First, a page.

Kids don’t play like in the olden days

Do you remember the games you and your friends used to play as a kid? Hopscotch, tag, marbles, red rover or just climbing trees or building a treehouse?
Are these memories that our kids will never have? Now referred to as ‘how kids played in the olden days’.

Also, has ‘run out and play and come back for lunch’ or ‘come inside now it’s time for dinner’ been replaced with ‘you can play on your screen till lunchtime’ and ‘get off your screen and come down for dinner’?

But it’s not just the fact that computers, gadgets and mobile phones have changed the way our kids play today – we also have a responsibility to take here.
Because we as parents have changed too: we are much more aware of our kids’ wishes, needs and emotions and kids have more rights today than ever before.
Family is now more about teamwork and agreeing than the old authoritarian, dictatorial style of parenting. While this is all good (we should not be the ‘big boss’ of our kids and try to control them) it also means that we are more protective and easier to give in to what our kids want, but don’t actually need. Kids only know what they want, not what they need – that is our job.

Helicopter parenting
One of the concerns I often hear from teachers and parents alike is that many kids nowadays are just not equipped to deal with everyday issues or problems. They aren’t independent or responsible enough to make decisions, get things done for themselves or even to think on their own.  

One of the reasons for this is that a lot of parents are raising their kids to become part of the new Snowflake Generation: a term that refers to children or young people who constantly seek to avoid emotionally charged topics or dissenting ideas and opinions.

Kids from this generation find it hard to work on their own and make individual decisions, even when it comes to everyday tasks such as packing their school bag (because mum does it). But ‘snowflake kids’ also find it hard to solve problems when they encounter them and often react to everyday issues and problems i.e. nobody to play with, can’t put clothes / shoes on, don’t like food, want to watch more TV, find homework hard etc., in an ineffective way. They may cry, hit, scream, give up, be discouraged, walk away, throw things around, become aggressive, go silent, or won’t come to you at all.

They often find it hard to know what to do with their spare time if they’re not in front of a screen as they have become so used to that, or being entertained by their parents, rather than coming up with activities and things to do themselves.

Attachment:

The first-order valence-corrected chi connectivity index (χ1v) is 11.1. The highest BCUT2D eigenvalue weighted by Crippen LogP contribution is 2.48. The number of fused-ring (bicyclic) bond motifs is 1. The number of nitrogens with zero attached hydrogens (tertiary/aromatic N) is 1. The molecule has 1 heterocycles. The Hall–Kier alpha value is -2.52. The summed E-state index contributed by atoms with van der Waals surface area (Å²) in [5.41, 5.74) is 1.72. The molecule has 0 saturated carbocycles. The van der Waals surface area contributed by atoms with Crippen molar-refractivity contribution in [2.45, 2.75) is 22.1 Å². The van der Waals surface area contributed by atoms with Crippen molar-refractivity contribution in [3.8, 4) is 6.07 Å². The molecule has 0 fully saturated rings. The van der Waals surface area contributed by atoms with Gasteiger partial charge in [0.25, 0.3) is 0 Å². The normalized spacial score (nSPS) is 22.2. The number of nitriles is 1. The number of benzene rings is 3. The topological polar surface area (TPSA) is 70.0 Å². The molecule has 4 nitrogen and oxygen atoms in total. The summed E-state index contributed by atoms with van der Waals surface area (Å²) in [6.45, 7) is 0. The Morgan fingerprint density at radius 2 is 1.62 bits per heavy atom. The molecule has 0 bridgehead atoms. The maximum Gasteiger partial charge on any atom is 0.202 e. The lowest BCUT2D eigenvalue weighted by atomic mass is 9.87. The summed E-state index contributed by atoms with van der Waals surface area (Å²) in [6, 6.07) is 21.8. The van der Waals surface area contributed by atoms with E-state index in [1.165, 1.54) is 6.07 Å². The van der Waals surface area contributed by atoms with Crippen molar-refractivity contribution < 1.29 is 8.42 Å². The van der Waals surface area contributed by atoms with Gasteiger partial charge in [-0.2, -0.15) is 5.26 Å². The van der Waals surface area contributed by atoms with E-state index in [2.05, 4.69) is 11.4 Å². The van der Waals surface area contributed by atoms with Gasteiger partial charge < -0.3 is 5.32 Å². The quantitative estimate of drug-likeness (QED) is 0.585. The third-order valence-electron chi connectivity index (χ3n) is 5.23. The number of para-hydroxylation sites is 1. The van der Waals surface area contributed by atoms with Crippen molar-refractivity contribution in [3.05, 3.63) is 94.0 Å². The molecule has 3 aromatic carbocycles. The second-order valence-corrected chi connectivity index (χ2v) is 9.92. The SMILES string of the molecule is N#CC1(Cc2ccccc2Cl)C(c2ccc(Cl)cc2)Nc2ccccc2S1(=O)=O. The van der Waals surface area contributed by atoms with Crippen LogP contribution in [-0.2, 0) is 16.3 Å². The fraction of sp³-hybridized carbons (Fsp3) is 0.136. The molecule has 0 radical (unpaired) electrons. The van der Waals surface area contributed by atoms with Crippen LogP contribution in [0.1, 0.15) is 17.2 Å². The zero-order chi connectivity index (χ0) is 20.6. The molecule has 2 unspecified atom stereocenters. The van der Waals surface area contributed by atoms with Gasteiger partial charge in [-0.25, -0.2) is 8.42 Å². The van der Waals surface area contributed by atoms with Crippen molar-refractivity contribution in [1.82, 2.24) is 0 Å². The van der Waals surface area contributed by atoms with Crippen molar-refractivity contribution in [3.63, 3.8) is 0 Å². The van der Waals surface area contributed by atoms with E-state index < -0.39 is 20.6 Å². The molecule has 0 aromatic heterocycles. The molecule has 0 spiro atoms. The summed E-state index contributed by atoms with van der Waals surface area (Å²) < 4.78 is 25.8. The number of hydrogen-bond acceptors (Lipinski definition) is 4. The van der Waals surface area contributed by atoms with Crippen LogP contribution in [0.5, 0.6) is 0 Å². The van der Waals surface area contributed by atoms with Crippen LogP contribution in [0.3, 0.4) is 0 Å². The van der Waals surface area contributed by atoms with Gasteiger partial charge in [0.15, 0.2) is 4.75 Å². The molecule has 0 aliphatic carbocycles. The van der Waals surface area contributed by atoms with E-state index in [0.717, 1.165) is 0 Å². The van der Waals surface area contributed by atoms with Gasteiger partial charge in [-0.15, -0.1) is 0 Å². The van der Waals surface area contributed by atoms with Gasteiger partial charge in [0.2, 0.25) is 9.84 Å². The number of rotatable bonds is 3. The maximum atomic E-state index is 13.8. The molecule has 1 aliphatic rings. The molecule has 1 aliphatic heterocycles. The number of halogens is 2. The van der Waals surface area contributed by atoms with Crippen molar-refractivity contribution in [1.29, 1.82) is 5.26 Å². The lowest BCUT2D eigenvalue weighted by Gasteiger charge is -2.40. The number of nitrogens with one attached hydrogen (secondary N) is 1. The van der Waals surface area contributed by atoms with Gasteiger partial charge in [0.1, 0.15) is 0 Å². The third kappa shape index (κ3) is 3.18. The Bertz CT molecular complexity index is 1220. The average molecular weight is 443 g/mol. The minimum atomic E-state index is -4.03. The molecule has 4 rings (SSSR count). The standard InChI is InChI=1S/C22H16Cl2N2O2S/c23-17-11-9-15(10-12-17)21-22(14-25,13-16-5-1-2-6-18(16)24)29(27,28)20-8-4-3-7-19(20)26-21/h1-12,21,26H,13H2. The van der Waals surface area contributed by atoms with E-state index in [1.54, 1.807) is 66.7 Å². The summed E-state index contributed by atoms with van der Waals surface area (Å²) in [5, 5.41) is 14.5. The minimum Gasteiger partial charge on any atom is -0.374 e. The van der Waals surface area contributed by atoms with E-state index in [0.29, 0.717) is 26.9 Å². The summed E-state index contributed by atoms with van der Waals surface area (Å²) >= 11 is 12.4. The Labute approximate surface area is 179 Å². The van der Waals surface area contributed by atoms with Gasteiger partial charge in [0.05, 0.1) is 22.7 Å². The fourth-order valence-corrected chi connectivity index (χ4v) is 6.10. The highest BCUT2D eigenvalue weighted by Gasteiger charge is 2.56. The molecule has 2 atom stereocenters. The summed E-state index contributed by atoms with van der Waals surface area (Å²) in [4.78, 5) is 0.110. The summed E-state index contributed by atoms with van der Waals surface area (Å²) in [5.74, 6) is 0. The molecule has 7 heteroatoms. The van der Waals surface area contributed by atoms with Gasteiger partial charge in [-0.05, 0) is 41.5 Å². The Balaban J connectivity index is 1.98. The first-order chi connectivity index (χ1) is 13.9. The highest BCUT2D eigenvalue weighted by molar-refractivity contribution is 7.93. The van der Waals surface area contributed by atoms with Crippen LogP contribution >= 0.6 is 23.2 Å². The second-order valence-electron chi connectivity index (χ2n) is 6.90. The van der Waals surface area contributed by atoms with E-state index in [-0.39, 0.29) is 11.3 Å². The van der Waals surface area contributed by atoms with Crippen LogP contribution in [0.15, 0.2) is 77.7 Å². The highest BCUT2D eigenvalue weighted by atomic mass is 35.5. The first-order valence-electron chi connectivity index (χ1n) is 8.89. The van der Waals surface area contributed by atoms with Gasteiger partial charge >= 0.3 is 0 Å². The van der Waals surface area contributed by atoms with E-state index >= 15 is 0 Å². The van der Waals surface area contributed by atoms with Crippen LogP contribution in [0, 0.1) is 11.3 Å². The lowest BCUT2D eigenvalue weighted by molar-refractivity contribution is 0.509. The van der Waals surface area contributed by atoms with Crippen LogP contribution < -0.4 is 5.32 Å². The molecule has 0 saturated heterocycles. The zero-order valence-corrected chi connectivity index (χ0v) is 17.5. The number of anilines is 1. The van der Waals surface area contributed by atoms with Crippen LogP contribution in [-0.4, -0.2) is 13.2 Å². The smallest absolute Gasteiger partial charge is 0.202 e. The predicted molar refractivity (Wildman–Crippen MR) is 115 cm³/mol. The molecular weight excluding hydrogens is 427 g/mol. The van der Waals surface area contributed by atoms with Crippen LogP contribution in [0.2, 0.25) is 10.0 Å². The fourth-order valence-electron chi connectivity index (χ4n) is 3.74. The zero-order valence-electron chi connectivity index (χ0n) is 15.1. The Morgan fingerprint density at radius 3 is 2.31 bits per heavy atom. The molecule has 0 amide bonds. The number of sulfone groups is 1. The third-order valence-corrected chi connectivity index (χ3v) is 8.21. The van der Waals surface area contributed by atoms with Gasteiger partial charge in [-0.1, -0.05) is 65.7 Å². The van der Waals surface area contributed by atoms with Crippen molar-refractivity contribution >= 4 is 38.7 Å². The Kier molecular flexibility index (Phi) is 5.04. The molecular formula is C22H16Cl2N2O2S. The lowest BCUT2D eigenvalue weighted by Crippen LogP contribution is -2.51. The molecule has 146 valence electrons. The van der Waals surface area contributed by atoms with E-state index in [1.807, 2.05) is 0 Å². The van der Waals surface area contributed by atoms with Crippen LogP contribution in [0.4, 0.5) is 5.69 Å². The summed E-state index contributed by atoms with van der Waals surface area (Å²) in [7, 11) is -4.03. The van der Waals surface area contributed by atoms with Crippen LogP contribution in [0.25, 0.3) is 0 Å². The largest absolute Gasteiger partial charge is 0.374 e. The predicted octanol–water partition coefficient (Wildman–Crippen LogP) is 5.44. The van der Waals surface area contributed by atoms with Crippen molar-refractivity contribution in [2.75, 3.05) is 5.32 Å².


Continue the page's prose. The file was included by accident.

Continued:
As helicopter parents we hover over our kids all the time, making sure they are OK, don’t fail or get it wrong, get into trouble, be late etc. If we see something is not right we zoom down straight away to fix it in order to avoid battles and an emotional tantrum. We don’t allow them to experience ‘getting it wrong’ and ‘fixing things the natural way’.

We tell them to ‘be careful’, ‘don’t climb too high’, ‘get home before it’s late’ – maybe we don’t allow them to cycle, because it is dangerous, and with all of this we can simply take away the fun of play. Furthermore we can now track them on their mobile phone at all times: ‘text me when you are there’, ‘call me on your way home’, ‘how are you doing?’ – and so we send a signal that says ‘I don’t trust you’.

I was working with a parent who admitted that she would much rather have her kid at home playing video games than out in the world playing: ‘at least here I have control over him and know that he won’t get into trouble’.

And that’s the thing, ‘go and play and come back for dinner’ has gone. Is it that we don’t trust them or the world? But maybe we DO need to trust them and simply make them more ‘street aware’: strangers, traffic lights, bike helmets, staying with their friends at all times etc.

And maybe we need to ‘allow’ them to get it wrong, fix it and experience the pleasure of solving a problem, i.e. friendships. We don’t need to fix everything, in the ‘olden days’ kids mainly had to work it out for themselves. Of course there are times when we DO need to step in but there is such value in allowing kids to figure stuff out wherever possible.

Boredom is good but a dinosaur for our kids
And yes, as mentioned above, we often forget the ‘entertainment trap’ that so many of us parents have fallen into these days. One of the things I hear parents talk about a lot is that children have become really reliant on them to entertain them.